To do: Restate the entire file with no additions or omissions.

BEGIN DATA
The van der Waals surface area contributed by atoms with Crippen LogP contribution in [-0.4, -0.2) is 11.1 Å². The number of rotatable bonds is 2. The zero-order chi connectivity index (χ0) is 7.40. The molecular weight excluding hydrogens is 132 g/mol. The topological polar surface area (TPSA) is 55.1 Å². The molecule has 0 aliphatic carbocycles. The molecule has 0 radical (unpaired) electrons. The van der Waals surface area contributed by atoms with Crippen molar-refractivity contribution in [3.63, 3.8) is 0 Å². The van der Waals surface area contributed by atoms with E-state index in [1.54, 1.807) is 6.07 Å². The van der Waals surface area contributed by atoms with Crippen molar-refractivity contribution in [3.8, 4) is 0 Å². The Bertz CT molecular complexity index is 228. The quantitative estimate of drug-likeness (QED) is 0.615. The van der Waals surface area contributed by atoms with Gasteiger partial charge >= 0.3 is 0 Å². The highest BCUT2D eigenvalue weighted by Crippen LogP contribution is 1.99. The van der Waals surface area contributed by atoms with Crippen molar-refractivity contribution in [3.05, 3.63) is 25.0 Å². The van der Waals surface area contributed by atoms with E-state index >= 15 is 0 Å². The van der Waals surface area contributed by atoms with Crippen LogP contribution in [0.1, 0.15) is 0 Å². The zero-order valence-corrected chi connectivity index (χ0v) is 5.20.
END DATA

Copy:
The van der Waals surface area contributed by atoms with Crippen LogP contribution in [-0.4, -0.2) is 11.1 Å². The number of rotatable bonds is 2. The zero-order chi connectivity index (χ0) is 7.40. The molecular weight excluding hydrogens is 132 g/mol. The topological polar surface area (TPSA) is 55.1 Å². The molecule has 0 aliphatic carbocycles. The molecule has 0 radical (unpaired) electrons. The van der Waals surface area contributed by atoms with Crippen molar-refractivity contribution in [3.63, 3.8) is 0 Å². The van der Waals surface area contributed by atoms with E-state index in [1.54, 1.807) is 6.07 Å². The van der Waals surface area contributed by atoms with Crippen molar-refractivity contribution in [3.8, 4) is 0 Å². The Bertz CT molecular complexity index is 228. The quantitative estimate of drug-likeness (QED) is 0.615. The van der Waals surface area contributed by atoms with Gasteiger partial charge >= 0.3 is 0 Å². The highest BCUT2D eigenvalue weighted by Crippen LogP contribution is 1.99. The van der Waals surface area contributed by atoms with Crippen molar-refractivity contribution in [3.05, 3.63) is 25.0 Å². The van der Waals surface area contributed by atoms with E-state index >= 15 is 0 Å². The van der Waals surface area contributed by atoms with Crippen LogP contribution in [0.1, 0.15) is 0 Å². The zero-order valence-corrected chi connectivity index (χ0v) is 5.20.